Discovery of children at Kamloops residential school site must lead to change, Perry Bellegarde says

A tent housing a mobile vaccination clinic. (Interior Health/Contributed)
Over 5K jabbed at Interior Health mobile COVID-19 vaccine clinics

The clinics have made stops in more than 40 communities since launching last week

Provincial Health Officer Dr. Bonnie Henry talks about B.C.’s plan to restart the province during a press conference at Legislature in Victoria, Tuesday, May 25, 2021. THE CANADIAN PRESS/Chad Hipolito
Interior Health COVID-19 cases falling slower than the rest of B.C.

More than a third of provincial cases announced Thursday came from the Interior

A tent housing a mobile vaccination clinic. (Interior Health/Contributed)
Second dose vaccinations accelerating throughout region: Interior Health

To date, more than 675,000 doses have been administered throughout the region

Okanagan Lake (File photo)
Thompson-Okanagan ready to welcome back tourists

The Thompson-Okanagan Tourism Association expects this summer to be a busy one

The border crossing into the United States is seen during the COVID-19 pandemic in Lacolle, Que. on February 12, 2021. THE CANADIAN PRESS/Paul Chiasson
VIDEO: Border quarantine to soon lift for fully vaccinated Canadians

Eligible travellers must still take multiple COVID-19 tests

One Reconciliation Pole and two Welcome Figures were unveiled during a ceremony in honour of truth and reconciliation on National Peoples Indigenous Day at the Vancouver School District in Vancouver, B.C., on Friday, June 21, 2019. THE CANADIAN PRESS/Chad Hipolito
Horgan marks Indigenous Peoples Day by urging recognition of systemic racism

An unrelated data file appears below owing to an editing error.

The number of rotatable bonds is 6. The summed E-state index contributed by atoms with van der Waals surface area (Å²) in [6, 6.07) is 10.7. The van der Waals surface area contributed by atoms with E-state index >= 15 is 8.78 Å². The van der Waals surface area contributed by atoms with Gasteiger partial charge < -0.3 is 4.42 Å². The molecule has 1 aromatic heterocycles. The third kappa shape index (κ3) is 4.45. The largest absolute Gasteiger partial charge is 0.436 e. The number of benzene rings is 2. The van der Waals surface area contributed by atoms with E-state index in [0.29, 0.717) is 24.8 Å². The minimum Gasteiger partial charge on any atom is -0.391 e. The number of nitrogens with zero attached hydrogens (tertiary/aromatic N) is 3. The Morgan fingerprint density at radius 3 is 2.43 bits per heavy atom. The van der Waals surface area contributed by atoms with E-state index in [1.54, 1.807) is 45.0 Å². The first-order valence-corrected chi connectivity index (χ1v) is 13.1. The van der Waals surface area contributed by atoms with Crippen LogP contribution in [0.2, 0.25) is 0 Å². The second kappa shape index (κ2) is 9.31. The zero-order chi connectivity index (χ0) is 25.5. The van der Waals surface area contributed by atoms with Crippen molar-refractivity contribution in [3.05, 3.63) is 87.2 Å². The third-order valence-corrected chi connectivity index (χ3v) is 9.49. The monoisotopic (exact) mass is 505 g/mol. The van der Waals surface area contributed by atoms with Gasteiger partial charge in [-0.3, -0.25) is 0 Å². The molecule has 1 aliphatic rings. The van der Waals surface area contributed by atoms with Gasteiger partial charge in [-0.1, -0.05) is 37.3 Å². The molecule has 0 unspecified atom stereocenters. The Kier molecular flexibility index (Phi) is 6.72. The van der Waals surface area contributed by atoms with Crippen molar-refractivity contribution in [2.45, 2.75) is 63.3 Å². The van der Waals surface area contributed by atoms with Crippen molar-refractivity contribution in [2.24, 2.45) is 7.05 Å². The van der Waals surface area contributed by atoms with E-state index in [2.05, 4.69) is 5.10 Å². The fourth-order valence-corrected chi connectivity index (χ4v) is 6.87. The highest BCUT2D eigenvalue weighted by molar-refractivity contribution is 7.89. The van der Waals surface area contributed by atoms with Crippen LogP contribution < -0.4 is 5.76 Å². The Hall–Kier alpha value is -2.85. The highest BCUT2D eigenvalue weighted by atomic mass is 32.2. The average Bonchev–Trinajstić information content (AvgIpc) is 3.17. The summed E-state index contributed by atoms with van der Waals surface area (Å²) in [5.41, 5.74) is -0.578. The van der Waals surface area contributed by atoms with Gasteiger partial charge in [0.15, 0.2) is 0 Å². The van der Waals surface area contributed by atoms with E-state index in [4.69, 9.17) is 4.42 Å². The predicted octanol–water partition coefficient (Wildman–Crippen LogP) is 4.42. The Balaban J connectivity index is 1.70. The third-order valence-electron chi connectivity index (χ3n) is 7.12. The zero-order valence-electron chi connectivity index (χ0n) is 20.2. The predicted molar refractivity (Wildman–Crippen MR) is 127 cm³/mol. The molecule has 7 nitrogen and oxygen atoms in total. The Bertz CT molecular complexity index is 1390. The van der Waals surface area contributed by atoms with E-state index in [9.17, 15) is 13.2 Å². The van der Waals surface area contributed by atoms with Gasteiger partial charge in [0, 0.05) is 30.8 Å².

National Indigenous Peoples Day has been marked in Canada since 1996

A man makes his way past signage to a mass COVID-19 vaccination centre at the University of Toronto’s Mississauga campus during the COVID-19 pandemic in Mississauga, Ont., on Monday, May 17, 2021. THE CANADIAN PRESS/Nathan Denette
Canadians encouraged to see mRNA shots as interchangeable as more 2nd doses open up

Doctos urge people not to hesitate if offered Moderna after getting Pfizer for their first shot

Chief of Defence Staff Jonathan Vance sits in the front row during a news conference in Ottawa on June 26, 2020. THE CANADIAN PRESS/Adrian Wyld
Defence committee rises without report on Vance allegations

Committee had been investigating the government’s handling of complaints against former defence chief

The Coquihalla Lakes washroom is getting upgrades. (Submitted)
Coquihalla to get upgrades to aging washrooms

The Ministry of Transportation is providing $1 million in funding to upgrade 3 rest areas

The Sacred Hearts church on PIB land burned Monday morning. (Theresa May Jack/Facebook)
Two churches on First Nation land in South Okanagan burn to the ground

Sacred Hearts church on Penticton Indian Band land was reduced to rubble

Tl’etinqox-lead ceremony at the site of the former St. Joseph’s Mission in Williams Lake, B.C., June 18, 2021. (Angie Mindus photo - Williams Lake Tribune)
‘We are all one people’: Honouring residential school victims and survivors

Love, support and curiousity: Canadians urged to learn about residential schools and their impact

Indigenous rights and climate activists gathered outside Liberty Mutual’s office in Vancouver to pressure the insurance giant to stop covering Trans Mountain. (Photo by Andrew Larigakis)
Activists work to ensure Trans Mountain won’t get insurance

Global campaign urging insurance providers to stay away from Canadian pipeline project

In the first election with public money replacing corporate or union donations, B.C. Liberal leader Andrew Wilkinson, B.C. Greens leader Sonia Furstenau and B.C. NDP leader John Horgan take part in election debate at the University of B.C., Oct. 13, 2020. (THE CANADIAN PRESS)
B.C. MLAs ponder 2022 ‘sunset’ of subsidy for political parties

NDP, B.C. Fed call for increase, B.C. Liberals have no comment

Most Read